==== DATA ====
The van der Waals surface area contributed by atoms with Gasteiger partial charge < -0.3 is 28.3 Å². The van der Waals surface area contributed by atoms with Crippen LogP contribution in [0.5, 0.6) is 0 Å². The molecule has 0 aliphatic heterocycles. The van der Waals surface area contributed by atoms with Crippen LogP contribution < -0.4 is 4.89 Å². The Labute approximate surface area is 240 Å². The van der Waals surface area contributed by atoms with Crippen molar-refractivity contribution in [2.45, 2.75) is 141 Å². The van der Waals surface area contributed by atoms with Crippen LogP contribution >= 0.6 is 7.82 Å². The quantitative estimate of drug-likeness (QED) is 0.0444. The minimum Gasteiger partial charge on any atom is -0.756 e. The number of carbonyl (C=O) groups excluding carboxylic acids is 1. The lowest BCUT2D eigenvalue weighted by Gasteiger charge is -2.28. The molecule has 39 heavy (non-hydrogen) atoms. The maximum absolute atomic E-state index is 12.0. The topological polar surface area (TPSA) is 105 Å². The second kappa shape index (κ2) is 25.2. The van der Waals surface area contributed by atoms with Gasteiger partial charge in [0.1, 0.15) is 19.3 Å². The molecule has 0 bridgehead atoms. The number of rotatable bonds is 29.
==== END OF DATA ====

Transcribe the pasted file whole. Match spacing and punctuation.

The van der Waals surface area contributed by atoms with Gasteiger partial charge < -0.3 is 28.3 Å². The van der Waals surface area contributed by atoms with Crippen LogP contribution in [0.5, 0.6) is 0 Å². The molecule has 0 aliphatic heterocycles. The van der Waals surface area contributed by atoms with Crippen LogP contribution < -0.4 is 4.89 Å². The Labute approximate surface area is 240 Å². The van der Waals surface area contributed by atoms with Crippen molar-refractivity contribution in [2.45, 2.75) is 141 Å². The van der Waals surface area contributed by atoms with Crippen LogP contribution >= 0.6 is 7.82 Å². The quantitative estimate of drug-likeness (QED) is 0.0444. The minimum Gasteiger partial charge on any atom is -0.756 e. The number of carbonyl (C=O) groups excluding carboxylic acids is 1. The lowest BCUT2D eigenvalue weighted by Gasteiger charge is -2.28. The molecule has 39 heavy (non-hydrogen) atoms. The maximum absolute atomic E-state index is 12.0. The topological polar surface area (TPSA) is 105 Å². The second kappa shape index (κ2) is 25.2. The van der Waals surface area contributed by atoms with Gasteiger partial charge in [0.1, 0.15) is 19.3 Å². The molecule has 0 bridgehead atoms. The number of rotatable bonds is 29.